iSoul In the beginning is reality

# Non-uniform motion

Following the previous post on uniform motion, this post covers non-uniform motion in space and time.

A simple way to get non-uniform motion is to join two uniform motions in different directions; the change in direction means the joint motion is non-uniform. Another way to get non-uniform motion is to accelerate at a constant rate. Another way is to change from one uniform rate to another uniform rate.

The point of this post is that whereas space and time were interchangeable for uniform motion, for non-uniform motion space and time are not interchangeable. Spatial and temporal measures of non-uniform motion are not proportionate. Non-uniform motion requires that space and time be considered separately, and this includes all components and directions.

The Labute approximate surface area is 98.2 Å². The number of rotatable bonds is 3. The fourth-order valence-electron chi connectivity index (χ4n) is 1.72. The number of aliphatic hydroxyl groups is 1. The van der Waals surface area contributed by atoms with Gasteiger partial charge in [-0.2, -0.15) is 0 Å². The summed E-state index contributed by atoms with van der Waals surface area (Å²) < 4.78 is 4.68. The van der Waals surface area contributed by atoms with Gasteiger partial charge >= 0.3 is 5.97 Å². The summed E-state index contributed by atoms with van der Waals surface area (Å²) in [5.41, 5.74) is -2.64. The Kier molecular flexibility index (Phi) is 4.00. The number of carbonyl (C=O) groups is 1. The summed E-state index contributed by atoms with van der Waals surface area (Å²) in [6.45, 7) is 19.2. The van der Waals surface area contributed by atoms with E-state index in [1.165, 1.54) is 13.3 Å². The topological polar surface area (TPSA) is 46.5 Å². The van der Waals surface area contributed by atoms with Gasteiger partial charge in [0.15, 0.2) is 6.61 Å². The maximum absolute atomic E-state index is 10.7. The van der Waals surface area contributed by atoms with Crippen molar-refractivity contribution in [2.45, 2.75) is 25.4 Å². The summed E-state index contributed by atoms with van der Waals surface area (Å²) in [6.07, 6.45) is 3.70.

I previously gave an example of two uniform motions in different directions, here. What follows is an example of two uniform circular motions.

Consider an old-fashioned turntable for records (aka vinyl). Say a mark on it moves at 33 1/3 rpm (5/9 rps) for two and a half revolutions. Then the mark moves five and a quarter revolutions at 45 rpm (3/4 rps). The time taken is thus (9/5)(5/2) = 4.5 sec plus (4/3)(21/4) = 7.0 sec, which totals 11.5 sec. The final spatial angle is one half of a revolution or 180°. The temporal angle is (7.0/60)(360) = 42°, with the second hand of a circular clock as the standard circular motion.

Another standard of circular motion is the daily cycle of the sun’s position relative to the earth. This is divided into 24 hours of 15 degrees each. Say someone turns a post in the ground for 20 minutes at a rate of four revolution per hour. Then they get help and turn the post for five minutes at a rate of 10 revolutions per hour. What are the spatial and temporal angles of the post at the end? The spatial angle is (4/60)(20) = (4/3) rev plus (10/60)(5) = (5/6), which totals 13/6 of a revolution. The sun will have taken 20+5 = 25 minutes, which is (25/60)(15) = 6.25 degrees.

The temporal angle is the angle of a synchronous circular motion at the standard rate.